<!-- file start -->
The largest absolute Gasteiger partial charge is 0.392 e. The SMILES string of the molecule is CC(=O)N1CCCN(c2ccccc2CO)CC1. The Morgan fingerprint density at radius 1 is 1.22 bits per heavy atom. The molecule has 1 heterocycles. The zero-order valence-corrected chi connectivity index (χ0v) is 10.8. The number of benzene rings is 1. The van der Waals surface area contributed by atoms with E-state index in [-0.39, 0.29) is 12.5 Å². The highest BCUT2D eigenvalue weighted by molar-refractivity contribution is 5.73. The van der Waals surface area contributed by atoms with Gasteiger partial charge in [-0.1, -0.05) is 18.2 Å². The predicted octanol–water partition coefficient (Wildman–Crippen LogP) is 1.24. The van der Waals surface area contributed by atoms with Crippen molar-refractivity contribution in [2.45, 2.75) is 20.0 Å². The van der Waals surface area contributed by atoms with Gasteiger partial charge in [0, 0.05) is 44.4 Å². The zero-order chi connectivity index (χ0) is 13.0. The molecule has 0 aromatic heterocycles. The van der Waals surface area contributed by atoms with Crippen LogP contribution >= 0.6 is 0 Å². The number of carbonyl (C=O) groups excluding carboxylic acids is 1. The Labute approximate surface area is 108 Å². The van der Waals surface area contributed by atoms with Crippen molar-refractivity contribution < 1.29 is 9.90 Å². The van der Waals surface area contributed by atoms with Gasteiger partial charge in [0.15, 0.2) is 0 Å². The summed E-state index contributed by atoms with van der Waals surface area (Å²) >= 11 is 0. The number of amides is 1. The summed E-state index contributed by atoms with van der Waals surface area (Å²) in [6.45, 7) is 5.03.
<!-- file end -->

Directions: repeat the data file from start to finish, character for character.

The largest absolute Gasteiger partial charge is 0.392 e. The SMILES string of the molecule is CC(=O)N1CCCN(c2ccccc2CO)CC1. The Morgan fingerprint density at radius 1 is 1.22 bits per heavy atom. The molecule has 1 heterocycles. The zero-order valence-corrected chi connectivity index (χ0v) is 10.8. The number of benzene rings is 1. The van der Waals surface area contributed by atoms with E-state index in [-0.39, 0.29) is 12.5 Å². The highest BCUT2D eigenvalue weighted by molar-refractivity contribution is 5.73. The van der Waals surface area contributed by atoms with Gasteiger partial charge in [-0.1, -0.05) is 18.2 Å². The predicted octanol–water partition coefficient (Wildman–Crippen LogP) is 1.24. The van der Waals surface area contributed by atoms with Crippen molar-refractivity contribution in [2.45, 2.75) is 20.0 Å². The van der Waals surface area contributed by atoms with Gasteiger partial charge in [0, 0.05) is 44.4 Å². The zero-order chi connectivity index (χ0) is 13.0. The molecule has 0 aromatic heterocycles. The van der Waals surface area contributed by atoms with Crippen LogP contribution >= 0.6 is 0 Å². The number of carbonyl (C=O) groups excluding carboxylic acids is 1. The Labute approximate surface area is 108 Å². The van der Waals surface area contributed by atoms with Crippen molar-refractivity contribution < 1.29 is 9.90 Å². The van der Waals surface area contributed by atoms with Gasteiger partial charge in [0.15, 0.2) is 0 Å². The summed E-state index contributed by atoms with van der Waals surface area (Å²) >= 11 is 0. The number of amides is 1. The summed E-state index contributed by atoms with van der Waals surface area (Å²) in [6.45, 7) is 5.03.